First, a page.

Please use this identifier to cite or link to this item: https://ahro.austin.org.au/austinjspui/handle/1/11776
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dc.contributor.authorLiu, David Shi Haoen
dc.contributor.authorBanham, Elisabethen
dc.contributor.authorYellapu, Srinivasaen
dc.date.accessioned2015-05-16T01:24:14Z
dc.date.available2015-05-16T01:24:14Z
dc.date.issued2013-09-01en
dc.identifier.citationWorld Journal of Surgery; 37(9): 2039-45en
dc.identifier.govdoc23716028en
dc.identifier.otherPUBMEDen
dc.identifier.urihttp://ahro.austin.org.au/austinjspui/handle/1/11776en
dc.description.abstractStomal site incisional hernia is a common complication following ileostomy closure. The effectiveness of prophylactic mesh placement at the time of stomal closure is unknown because of fear of mesh infection and subsequent wound complications. The present study investigated whether prophylactic mesh placement reduces the rate of incisional hernia after ileostomy closure without increasing wound complications. The study was based on retrospective review of consecutive ileostomy closures undertaken at a tertiary referral center between January 2007 and December 2011. Hernias were identified through clinical examination and computed tomography.Eighty-three cases of ileostomy closure were reviewed; 47 patients received mesh reinforcement, and 36 underwent non-mesh closure (controls). In total, 16 (19.3 %) patients developed incisional hernia, 13 (36.1 %) of which occurred in the control group; 3 (6.4 %), in the mesh group [odds ratio (OR): 8.29; 95 % confidence interval (CI) 2.14-32.08; p = 0.001]. Incisional hernia repair was performed in 3 (23 %) patients in the control group; no hernias in the mesh group required surgery. There was no significant difference in wound infection rates between mesh (2 patients, 4.3 %) and control (1 patient, 2.8 %) groups. No mesh infection was found. Multivariate analysis demonstrated that malignancy (OR: 21.93, 95 % CI 1.58-303.95; p = 0.021) and diabetes (OR: 20.98, 95 % CI 3.23-136.31; p = 0.001) independently predicted incisional herniation, while mesh reinforcement prevented hernia development (OR: 0.06, 95 % CI 0.01-0.36; p = 0.002).Mesh placement significantly reduced the incidence of incisional hernia following ileostomy closure, but without increasing complication rates. This technique should be strongly considered in patients at high risk of hernia development.en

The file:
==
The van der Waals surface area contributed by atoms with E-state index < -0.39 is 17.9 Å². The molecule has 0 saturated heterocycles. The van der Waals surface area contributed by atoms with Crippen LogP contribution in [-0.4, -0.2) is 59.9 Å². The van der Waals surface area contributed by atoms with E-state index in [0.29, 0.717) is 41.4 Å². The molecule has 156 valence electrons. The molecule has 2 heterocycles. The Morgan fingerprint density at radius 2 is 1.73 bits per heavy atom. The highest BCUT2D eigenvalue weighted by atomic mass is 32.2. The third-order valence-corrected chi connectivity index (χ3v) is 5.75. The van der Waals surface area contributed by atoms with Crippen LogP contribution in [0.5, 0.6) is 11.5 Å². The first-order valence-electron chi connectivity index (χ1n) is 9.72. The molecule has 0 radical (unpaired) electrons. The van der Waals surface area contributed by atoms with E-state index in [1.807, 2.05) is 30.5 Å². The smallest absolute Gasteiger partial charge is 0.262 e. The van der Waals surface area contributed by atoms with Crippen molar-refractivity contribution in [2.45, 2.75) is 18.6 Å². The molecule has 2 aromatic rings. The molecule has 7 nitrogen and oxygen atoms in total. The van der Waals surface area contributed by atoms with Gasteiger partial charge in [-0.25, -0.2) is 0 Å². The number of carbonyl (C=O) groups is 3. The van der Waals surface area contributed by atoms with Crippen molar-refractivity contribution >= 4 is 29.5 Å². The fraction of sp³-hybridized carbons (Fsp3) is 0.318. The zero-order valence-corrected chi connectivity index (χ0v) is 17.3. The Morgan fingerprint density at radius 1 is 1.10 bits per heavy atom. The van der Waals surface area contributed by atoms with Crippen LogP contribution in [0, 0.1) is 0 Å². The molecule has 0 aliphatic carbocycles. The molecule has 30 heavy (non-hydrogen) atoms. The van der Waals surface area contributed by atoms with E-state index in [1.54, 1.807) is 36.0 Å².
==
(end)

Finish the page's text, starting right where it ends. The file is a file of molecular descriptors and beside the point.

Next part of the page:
dc.language.isoenen
dc.subject.otherAbdominal Wound Closure Techniques.instrumentationen
dc.subject.otherAgeden
dc.subject.otherFemaleen
dc.subject.otherHernia, Ventral.prevention & controlen
dc.subject.otherHumansen
dc.subject.otherIleostomyen
dc.subject.otherMaleen
dc.subject.otherMiddle Ageden
dc.subject.otherMultivariate Analysisen
dc.subject.otherPostoperative Complications.prevention & controlen
dc.subject.otherRetrospective Studiesen
dc.subject.otherRisk Factorsen
dc.subject.otherSurgical Meshen
dc.subject.otherSurgical Wound Infection.epidemiologyen
dc.titleProphylactic mesh reinforcement reduces stomal site incisional hernia after ileostomy closure.en
dc.typeJournal Articleen
dc.identifier.journaltitleWorld Journal of Surgery en
dc.identifier.affiliationDepartment of Surgery, Austin Hospital, Level 8, 145 Studley Street, Heidelberg, VIC 3084, Australiaen
dc.identifier.doi10.1007/s00268-013-2109-3en
dc.description.pages2039-45en
dc.relation.urlhttps://pubmed.ncbi.nlm.nih.gov/23716028en
dc.type.austinJournal Articleen
item.languageiso639-1en-
item.openairecristypehttp://purl.org/coar/resource_type/c_18cf-
item.openairetypeJournal Article-
item.grantfulltextopen-
item.cerifentitytypePublications-
item.fulltextWith Fulltext-
crisitem.author.deptSurgery-
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